IT IS IRONIC that a socialist state should dazzle us with the spoils of absolutism. Only a state in which the monarch counts for everything and the subject for nothing could amass the treasures which the German Democratic Republic is showing us in its magnificent exhibition "The Splendor of Dresden."
Absolutism was the specialty of Louis XIV, the "Sun King" of France. But in France there was only one court whose baroque sum warmed a whole nation. In 18th-century Germany, every petty potentate created a Versailles for himself, complete with opera, theater, ballet and harem. Each of them kept an army, with a general for every 300 men. And each of them tried to whip his subjects into artificial uniformity. The result, as historian Veit Valentin pointed out, could only be tragicomic.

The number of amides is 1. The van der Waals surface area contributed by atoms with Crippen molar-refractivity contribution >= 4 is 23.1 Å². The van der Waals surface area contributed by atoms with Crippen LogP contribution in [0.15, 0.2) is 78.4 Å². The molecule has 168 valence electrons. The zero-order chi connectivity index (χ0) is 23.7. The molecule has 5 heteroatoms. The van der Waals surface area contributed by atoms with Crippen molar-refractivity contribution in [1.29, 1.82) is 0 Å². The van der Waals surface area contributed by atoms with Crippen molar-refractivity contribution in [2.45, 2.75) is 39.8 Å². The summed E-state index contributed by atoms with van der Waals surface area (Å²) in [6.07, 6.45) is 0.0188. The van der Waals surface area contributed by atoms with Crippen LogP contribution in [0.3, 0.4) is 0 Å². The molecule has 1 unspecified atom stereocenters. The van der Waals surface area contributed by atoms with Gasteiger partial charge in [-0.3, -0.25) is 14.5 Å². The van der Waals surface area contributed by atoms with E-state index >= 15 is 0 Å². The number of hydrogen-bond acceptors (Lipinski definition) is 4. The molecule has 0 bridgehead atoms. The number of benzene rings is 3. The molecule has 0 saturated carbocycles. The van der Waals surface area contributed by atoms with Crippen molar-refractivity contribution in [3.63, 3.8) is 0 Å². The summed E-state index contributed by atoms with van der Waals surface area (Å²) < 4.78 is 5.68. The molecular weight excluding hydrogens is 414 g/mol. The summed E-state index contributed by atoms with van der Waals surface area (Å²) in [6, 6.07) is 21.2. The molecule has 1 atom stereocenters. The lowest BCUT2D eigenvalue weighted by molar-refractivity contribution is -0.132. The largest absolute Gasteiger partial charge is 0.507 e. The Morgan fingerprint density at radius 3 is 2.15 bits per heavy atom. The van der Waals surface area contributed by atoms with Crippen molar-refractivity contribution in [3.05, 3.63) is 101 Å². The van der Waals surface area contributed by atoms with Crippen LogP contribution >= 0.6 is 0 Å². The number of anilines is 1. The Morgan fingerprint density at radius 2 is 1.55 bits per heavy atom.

Like Versailles, the gilded courts of the German absolute rulers were built outside the troublesome city. Schoenbrunn is outside Vienna; Charlottenburg outside Berlin; Nymphenburg outside Munich.
In Dresden (located on the waterway and trade route of the Elbe River, much closer to Prague than Berlin), a great fire simplified the enterprise. The court with its treasures and pleasures could be built in the center of the city to the benefit of both. There was increasing contact between courtiers and citizens. Dresden became one of the foremost art centers in Europe.
The moving spirit was Augustus the Strong, elector of Saxony and king of Poland, who lived from 1694 to 1733. An elector was a prince who belonged to the council that elected the emperor of the Holy Roman Empire (of German states). The Polish kingdom was bought. It proved to be a good investment for Dresden because, along with the nearby silver mines and heavy commerce on the Elbe River. Polish toil paid for the splendor now on exhibit at the National Gallery East Building. Augustus could brag that he found Dresden small and wooden and left it great, of stone and splendid.